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The Latest: More than 1,000 people rescued from the sea in a single day by Greek coast guard

  • Syrian migrants show their train tickets to Germany and demand being let on the train but Keleti train terminal in Budapest, Hungary, was closed Tuesday morning Sept. 1, 2015 for an indefinite time. (AP Photo/Pablo Gorondi)

    Syrian migrants show their train tickets to Germany and demand being let on the train but Keleti train terminal in Budapest, Hungary, was closed Tuesday morning Sept. 1, 2015 for an indefinite time. (AP Photo/Pablo Gorondi)  (The Associated Press)

  • Syrian migrants show their train tickets to Germany and demand being let on the train but Keleti train terminal in Budapest, Hungary, was closed Tuesdsy morning Sept. 1, 2015 for an indefinite time. (AP Photo/Pablo Gorondi)

    Syrian migrants show their train tickets to Germany and demand being let on the train but Keleti train terminal in Budapest, Hungary, was closed Tuesdsy morning Sept. 1, 2015 for an indefinite time. (AP Photo/Pablo Gorondi)  (The Associated Press)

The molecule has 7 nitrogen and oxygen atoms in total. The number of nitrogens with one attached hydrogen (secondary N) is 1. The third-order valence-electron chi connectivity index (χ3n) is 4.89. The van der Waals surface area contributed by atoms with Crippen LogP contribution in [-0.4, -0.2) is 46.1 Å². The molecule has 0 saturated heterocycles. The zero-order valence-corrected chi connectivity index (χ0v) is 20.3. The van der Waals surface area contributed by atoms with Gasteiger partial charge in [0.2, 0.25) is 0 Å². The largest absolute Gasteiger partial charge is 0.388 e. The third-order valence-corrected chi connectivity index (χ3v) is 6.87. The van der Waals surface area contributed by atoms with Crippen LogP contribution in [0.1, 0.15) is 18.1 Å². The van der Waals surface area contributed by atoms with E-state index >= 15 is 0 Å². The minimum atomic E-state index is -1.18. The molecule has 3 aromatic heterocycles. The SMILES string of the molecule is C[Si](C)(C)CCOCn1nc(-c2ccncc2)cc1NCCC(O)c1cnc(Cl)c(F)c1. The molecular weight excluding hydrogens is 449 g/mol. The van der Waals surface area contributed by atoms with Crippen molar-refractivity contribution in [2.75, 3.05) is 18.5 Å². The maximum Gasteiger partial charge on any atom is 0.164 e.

• Migrants wait behind a fence guarded by police as the Keleti train terminal in Budapest, Hungary, was closed Tuesday morning Sept. 1, 2015 for an indefinite time. (AP Photo/Pablo Gorondi)

    Migrants wait behind a fence guarded by police as the Keleti train terminal in Budapest, Hungary, was closed Tuesday morning Sept. 1, 2015 for an indefinite time. (AP Photo/Pablo Gorondi)  (The Associated Press)

The latest developments in the tens of thousands of migrants flooding into countries across Europe. All times local (CET):

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10:45 a.m.

Greece's coast guard says it has rescued more than 1,000 migrants and refugees from the sea off the coasts of eastern Aegean islands in a single day, as the flood of people fleeing war and poverty to seek shelter in the European Union continues unabated.

The coast guard said Tuesday it had picked up 1,192 people in 31 separate search and rescue operations from Monday morning to Tuesday morning off the islands of Lesbos, Chios, Samos, Agathonissi, Farmakonissi, Kos and Megisti. The numbers do not include hundreds more who reach the islands themselves from the nearby Turkish coast each day, usually in overloaded inflatable dinghies.

The number picked up from the sea in a single day is usually in the hundreds.